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Earth's atmosphere supports and protects all of its life, giving the planet its blue skies, mild temperatures, and weather. But people use the atmosphere for another purpose: as a dump for waste gases and particles. Air pollution obscures vistas, damages ecosystems, and compromises human health. Combined with water in the atmosphere, air pollutants create acid rain. In the upper atmosphere, air pollutants damage the ozone layer, which protects life from the sun's harmful rays. Excess emissions of greenhouse gases like carbon dioxide and methane push global temperatures higher, creating global warming. While some pollutants are successfully regulated, as population grows and industries expand, more intensive solutions are needed to deal with the many types of air pollution and its consequences. This provocative book tackles these issues in a straightforward manner and shows readers what they can do to help conserve our planet's atmosphere.
Earth's seas play a tremendous role in the planet's systems: Ocean currents transfer water and heat around the globe, and ocean ecosystems are among the most biologically productive anywhere. But the oceans are being abused. Wild fisheries are harvested to the point of collapse, and some aquaculture damages life and the environment. People intentionally or inadvertently dump wastes - sewage, oil, toxic chemicals, detergents, fertilizers, and invasive species - and all have an impact on ocean ecosystems. Offering full-color photographs and illustrations and captivating text, ""Oceans"" introduces young science students to these urgent issues. This important new work shows how protecting the oceans requires protecting the entire planet, and describes the importance of setting aside marine reserves to save vital ecosystems.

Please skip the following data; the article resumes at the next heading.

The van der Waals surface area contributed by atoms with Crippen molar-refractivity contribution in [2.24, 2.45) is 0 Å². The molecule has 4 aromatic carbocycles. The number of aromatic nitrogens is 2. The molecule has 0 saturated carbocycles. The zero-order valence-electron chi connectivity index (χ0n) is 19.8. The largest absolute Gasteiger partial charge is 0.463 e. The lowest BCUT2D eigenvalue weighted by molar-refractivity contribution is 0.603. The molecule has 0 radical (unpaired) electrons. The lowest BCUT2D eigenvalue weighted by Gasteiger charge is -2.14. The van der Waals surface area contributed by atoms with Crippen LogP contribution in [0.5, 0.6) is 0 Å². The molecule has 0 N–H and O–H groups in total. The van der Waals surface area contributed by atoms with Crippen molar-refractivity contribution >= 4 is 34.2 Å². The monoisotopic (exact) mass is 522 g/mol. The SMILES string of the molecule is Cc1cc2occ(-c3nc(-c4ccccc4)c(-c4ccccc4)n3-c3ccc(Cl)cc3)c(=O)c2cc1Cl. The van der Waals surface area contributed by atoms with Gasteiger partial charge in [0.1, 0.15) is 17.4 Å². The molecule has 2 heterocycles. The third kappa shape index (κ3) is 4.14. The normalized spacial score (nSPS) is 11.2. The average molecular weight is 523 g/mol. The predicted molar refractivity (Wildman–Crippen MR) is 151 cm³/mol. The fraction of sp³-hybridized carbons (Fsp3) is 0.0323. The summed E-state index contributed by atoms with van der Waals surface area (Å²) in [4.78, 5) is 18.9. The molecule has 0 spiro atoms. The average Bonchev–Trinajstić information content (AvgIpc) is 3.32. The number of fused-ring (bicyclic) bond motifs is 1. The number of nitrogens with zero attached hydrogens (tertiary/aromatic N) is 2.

Earth's astonishing diversity of life - in coral reefs, Arctic tundra, tropical rainforests, deep-sea hot springs, and many others - is amazing for its beauty and for the ecosystem services it provides. People, however, exploit organisms and ecosystems for food, clothing, shelter, medicines, and fuel, damaging or destroying many ecosystems. As a result of human activities, species extinctions are occurring at a rate 10 to 100 times faster than in the planet's recent history. ""Biosphere"" candidly explores these pressing issues in a clear, accessible format. The information covered in this eye-opening new book discusses how ecosystems must be set aside, habitats restored, and global warming thwarted. Readers will learn how organisms can be saved in their native habitats or in zoos, or their genes can be preserved in freezers.
There is no place more remote than the Arctic and Antarctic, but their remoteness has not kept them isolated: Pollutants released in developed lands travel on air and water currents into the polar regions, the ozone hole has widened over Antarctica, and global warming is causing its greatest damage in the world's iciest locales. Along with an understanding of how human activities are changing the polar regions has come an appreciation of their importance in global climate, biological productivity, and biodiversity. ""Polar Regions"" is a crucial new book that explains how many scientists are providing forewarning of the changes that will come to the entire planet if society continues on its current trajectory. Featuring full-color photographs and illustrations, sidebars, suggestions for further reading, and Web sites, this book arms readers with the information necessary to take a stand in protecting our fragile planet.